There's a lot going on here so far, but obviously Mike Leach disagrees with this. Leach is exaggerating, but it does seem to blink reality that you can dismiss a guy based on dropbacks. Especially considering that the consensus among most is that, with a few exceptions like Peyton Manning and Tom Brady, quarterback footwork in the NFL is pretty bad.
"I was in the gun about 90 percent of the time when I was at Purdue,'' said former Bears and current Broncos quarterback Kyle Orton. "And I went into a power running game, two-back, seven-step drop system in Chicago when I got to the NFL and it took a while to get accustomed to that. It's not an excuse, but you're going from what was your comfort zone to something else while trying to do the right thing with the ball. There's an adjustment there and probably bigger than you think as a player.''
Then again, if Orton said it, I tend to believe him since he has had to do it.
"But you want to see how a guy gets back there and how he makes the throws he needs to make," Kubiak said. "If he's got a good enough arm and is a good enough athlete to make the changes he has to with his feet, then he's got a chance. It may take more time and a lot of work, and maybe he doesn't play as quickly as people expect, but that's why they call us coach, to figure out a way to get them to do it. If he has the tools, if he can do it, we have to figure out a way to get it done."
I think this is right. College coaches' jobs are to win football games and succeed in college, not to run an offense the pro guys like. And, while some scouts might chafe at having to evaluate a guy who stands in the gun all the time with four or five wide, Kubiak at least recognizes that it is their job to succeed with whatever colleges are being produced. But all this -- and the whole article -- assumes an answer to Chase Daniel's question:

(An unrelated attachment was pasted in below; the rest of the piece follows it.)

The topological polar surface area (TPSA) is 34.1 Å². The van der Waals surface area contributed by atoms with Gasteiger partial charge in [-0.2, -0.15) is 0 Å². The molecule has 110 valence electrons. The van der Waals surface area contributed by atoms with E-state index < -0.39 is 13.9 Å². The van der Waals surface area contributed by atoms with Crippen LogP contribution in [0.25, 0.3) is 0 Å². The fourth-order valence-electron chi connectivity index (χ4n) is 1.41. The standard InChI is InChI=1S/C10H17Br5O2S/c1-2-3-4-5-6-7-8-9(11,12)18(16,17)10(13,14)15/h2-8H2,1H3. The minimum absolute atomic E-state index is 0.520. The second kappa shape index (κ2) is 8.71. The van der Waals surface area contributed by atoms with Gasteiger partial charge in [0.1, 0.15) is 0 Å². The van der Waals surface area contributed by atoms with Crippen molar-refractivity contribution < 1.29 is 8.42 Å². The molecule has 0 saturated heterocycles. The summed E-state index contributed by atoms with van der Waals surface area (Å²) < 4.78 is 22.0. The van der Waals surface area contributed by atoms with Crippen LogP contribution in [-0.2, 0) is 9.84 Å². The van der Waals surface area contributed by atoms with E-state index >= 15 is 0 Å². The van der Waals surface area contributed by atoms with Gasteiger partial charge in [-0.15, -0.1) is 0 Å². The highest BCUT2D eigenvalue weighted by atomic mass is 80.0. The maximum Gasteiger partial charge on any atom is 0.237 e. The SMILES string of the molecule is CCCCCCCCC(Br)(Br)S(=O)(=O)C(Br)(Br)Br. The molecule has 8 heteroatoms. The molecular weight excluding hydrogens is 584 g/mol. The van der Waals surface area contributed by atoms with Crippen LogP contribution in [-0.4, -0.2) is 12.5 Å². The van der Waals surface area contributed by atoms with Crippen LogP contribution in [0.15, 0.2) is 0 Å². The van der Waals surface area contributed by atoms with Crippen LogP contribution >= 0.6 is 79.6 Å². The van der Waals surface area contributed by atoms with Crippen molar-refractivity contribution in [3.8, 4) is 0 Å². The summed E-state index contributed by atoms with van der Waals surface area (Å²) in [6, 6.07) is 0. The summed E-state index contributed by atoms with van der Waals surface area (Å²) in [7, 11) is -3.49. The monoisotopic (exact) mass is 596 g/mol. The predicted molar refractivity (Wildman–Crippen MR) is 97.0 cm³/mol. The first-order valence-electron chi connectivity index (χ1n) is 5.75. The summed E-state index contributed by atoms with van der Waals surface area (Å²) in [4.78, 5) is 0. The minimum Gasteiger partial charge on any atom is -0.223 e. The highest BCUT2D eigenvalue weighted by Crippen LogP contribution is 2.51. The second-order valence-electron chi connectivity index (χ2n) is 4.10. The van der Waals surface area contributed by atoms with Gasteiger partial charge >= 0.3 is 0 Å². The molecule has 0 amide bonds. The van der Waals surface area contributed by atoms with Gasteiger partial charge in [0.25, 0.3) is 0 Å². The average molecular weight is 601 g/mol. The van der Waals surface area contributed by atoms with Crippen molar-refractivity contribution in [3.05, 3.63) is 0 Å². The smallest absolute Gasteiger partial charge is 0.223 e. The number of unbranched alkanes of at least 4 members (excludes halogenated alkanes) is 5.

"I've been telling some coaches I think that's the way the game's going," Daniel said.
Is Daniel right? Or are these pro guys right? The best you get is Jim Zorn saying, "But they also find the whole game is not played that way at this level. It's just not." "It's just not," of course, is not an argument (it's just not). But let's assume that he is right that the all-spread (and this article is about the pass-first spread, not just the spread-to-run) is inappropriate for the pros: why? Is it the speed? The specialization of talent?
One of the complaints about spread QBs is their lack of footwork, and one of the reasons for that -- which is also a reason that college and high schools go to it -- is that there is simply less footwork in the gun. That isn't necessarily a bad thing: maybe it'd be good for pro offenses? (Think about pick-up football: nobody lines up and takes a seven-step drop in their back yard.) So that's ambiguous.
And then is there just so much more benefit by being extra multiple? In college practice time is quite limited, often more than high school. So that could be a factor too. Or, maybe, the pro guys are just whiffing, just missing the boat. I don't have an answer.
I end with this: I just watched a special about Joe Montana, who at Notre Dame had been running the triple-option; Bill Walsh, who knows a thing or two about coaching quarterbacks, wasn't scared away.
Comments are welcome.